Monday, June 14, 2004
Don't you hate it when someone does something you really meant to do but were too lazy/scared to do it yourself? A teacher at my school wrote the following letter to our superintendant, principal, the vice-principal, and the guidance counselor. It pretty much sums up my year and she is very brave to have done it. I didn't want to out her for doing it, but would be happy to give her credit if she was willing. The letter is as follows:
To Dr., Mrs., Mrs., and Mrs.:
50 years after Brown v. Board of Education ...
My "advanced" class is 44% white.
My "academic" classes are 8% white.
79% of my "academic" classes receive free lunch.
8% of my "advanced" class receives free lunch.
Of those students scoring above the 60th percentile on the EOG in my "academic" classes, 80% were black.
The student with the lowest EOG score (252, 20th percentile) in the "advanced" class was white, with full-price lunch. She scored lower than 79% of the students in the "academic" classes.
The student with the highest EOG score (265, 76th percentile) in the "academic" classes was black, with free lunch. She scored higher than 84% of the students in the "advanced" class.
Sadly, fifty years after Brown v. Board of Education, racial and economic segregation continues at this Middle School. It continues when the guidance office calls teachers before placing a new student to ask which of her classes has the most white students. It continues when administrators tell teachers that black students can't understand sarcastic humor. It continues in statistics like
those above, which show that students from privileged homes are placed in advanced classes and students from underprivileged homes are placed in academic classes, with little consideration of their true abilities.
In my opinion, the only way to eliminate this problem is to implement the decision of 1954's Supreme Court: we must declare that a separate education is not an equal education. I propose that our Middle School eliminate grouping by "ability" altogether in order to better serve all students.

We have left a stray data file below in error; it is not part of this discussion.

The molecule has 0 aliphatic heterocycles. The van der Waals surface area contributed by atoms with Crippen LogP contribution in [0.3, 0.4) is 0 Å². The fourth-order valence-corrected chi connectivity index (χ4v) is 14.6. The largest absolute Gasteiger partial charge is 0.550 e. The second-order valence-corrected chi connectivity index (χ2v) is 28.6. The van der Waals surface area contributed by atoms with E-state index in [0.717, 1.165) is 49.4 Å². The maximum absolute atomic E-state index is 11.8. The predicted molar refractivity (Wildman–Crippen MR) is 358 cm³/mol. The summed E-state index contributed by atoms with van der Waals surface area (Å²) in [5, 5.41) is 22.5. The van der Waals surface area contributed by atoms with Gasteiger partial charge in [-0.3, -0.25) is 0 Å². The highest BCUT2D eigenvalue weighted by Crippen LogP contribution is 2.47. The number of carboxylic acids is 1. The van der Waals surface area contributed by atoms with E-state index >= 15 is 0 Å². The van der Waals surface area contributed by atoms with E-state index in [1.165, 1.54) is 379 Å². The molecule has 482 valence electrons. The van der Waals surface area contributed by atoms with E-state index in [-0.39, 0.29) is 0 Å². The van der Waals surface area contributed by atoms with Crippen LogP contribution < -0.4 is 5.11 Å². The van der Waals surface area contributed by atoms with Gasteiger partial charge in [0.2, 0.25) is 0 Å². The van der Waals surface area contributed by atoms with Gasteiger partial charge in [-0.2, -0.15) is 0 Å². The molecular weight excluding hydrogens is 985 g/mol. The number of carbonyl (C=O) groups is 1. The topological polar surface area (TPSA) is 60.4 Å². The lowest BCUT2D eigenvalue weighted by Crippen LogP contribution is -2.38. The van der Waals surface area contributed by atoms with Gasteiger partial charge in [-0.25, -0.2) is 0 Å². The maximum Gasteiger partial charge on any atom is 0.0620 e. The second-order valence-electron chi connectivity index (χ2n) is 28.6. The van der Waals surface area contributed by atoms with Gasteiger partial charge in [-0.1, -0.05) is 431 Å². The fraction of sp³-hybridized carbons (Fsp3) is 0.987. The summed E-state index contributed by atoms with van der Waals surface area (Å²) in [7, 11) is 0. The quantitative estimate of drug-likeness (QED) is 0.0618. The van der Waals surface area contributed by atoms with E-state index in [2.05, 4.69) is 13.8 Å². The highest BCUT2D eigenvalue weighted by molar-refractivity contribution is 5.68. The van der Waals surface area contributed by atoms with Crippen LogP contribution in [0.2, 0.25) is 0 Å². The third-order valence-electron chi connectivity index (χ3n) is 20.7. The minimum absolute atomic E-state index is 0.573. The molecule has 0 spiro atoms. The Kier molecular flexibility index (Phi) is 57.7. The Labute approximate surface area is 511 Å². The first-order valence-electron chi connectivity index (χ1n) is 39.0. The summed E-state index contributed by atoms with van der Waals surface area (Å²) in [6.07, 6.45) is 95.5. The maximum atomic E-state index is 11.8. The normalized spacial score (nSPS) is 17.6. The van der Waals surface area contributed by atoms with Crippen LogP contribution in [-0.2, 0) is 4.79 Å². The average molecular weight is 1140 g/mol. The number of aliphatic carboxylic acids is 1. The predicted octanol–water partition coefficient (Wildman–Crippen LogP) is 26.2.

This proposal may be seen as a call for heterogeneous grouping, which some see as detrimental to top-achieving students. I would suggest that our classrooms are already heterogeneous. We already have both top-achieving students and low-achieving students in every classroom. What we lack, and what we desperately need, is racial and economic diversity in our classrooms. Only when our classrooms are colorblind can we hope for the continuing racial barriers in our
community and our nation eventually to disappear.
At the very least, I hope you will decide next year that students who are placed in one "academic" class (say, math) might be able to take other classes on the "advanced" level. At present, students must take all "academic" or all "advanced" classes, which fails to recognize that some students are strong in one subject and weaker in another.
Thank you for your consideration of these ideas.
Sixth Grade Language Arts
¶ 2:05 PM
Things are looking up. I found a distraction: liquor!
No, well, kind of, but only for a weekend. This weekend I indulged in the kind of all out irresponsible behavior that I used to think was relagated to high school. I got very drunk and was driven (don't drink and drive, right?) to the beach in the early morning hours. While the most responsible and sober of us drove, the other of us two wildly and illegally clinked our wine glasses and emptied yet another gigantic bottle of wine into our already wine-filled tummies in the backseat. When reaching the beach, none of us had remembered to bring shorts so we swam in our jeans.
When we sobered, we realized that wet jeans filled with sand really hurts...turns into sand paper in the nethers, actually. Ouch. But nothing was to be done about it. All and all, it was a blast.
So, distraction had, I am ready to start my new job tomorrow. Cashering, which will be probably mind-bogglingly boring, but working with the public makes for great blogging, so here we go. ¶ 1:20 PM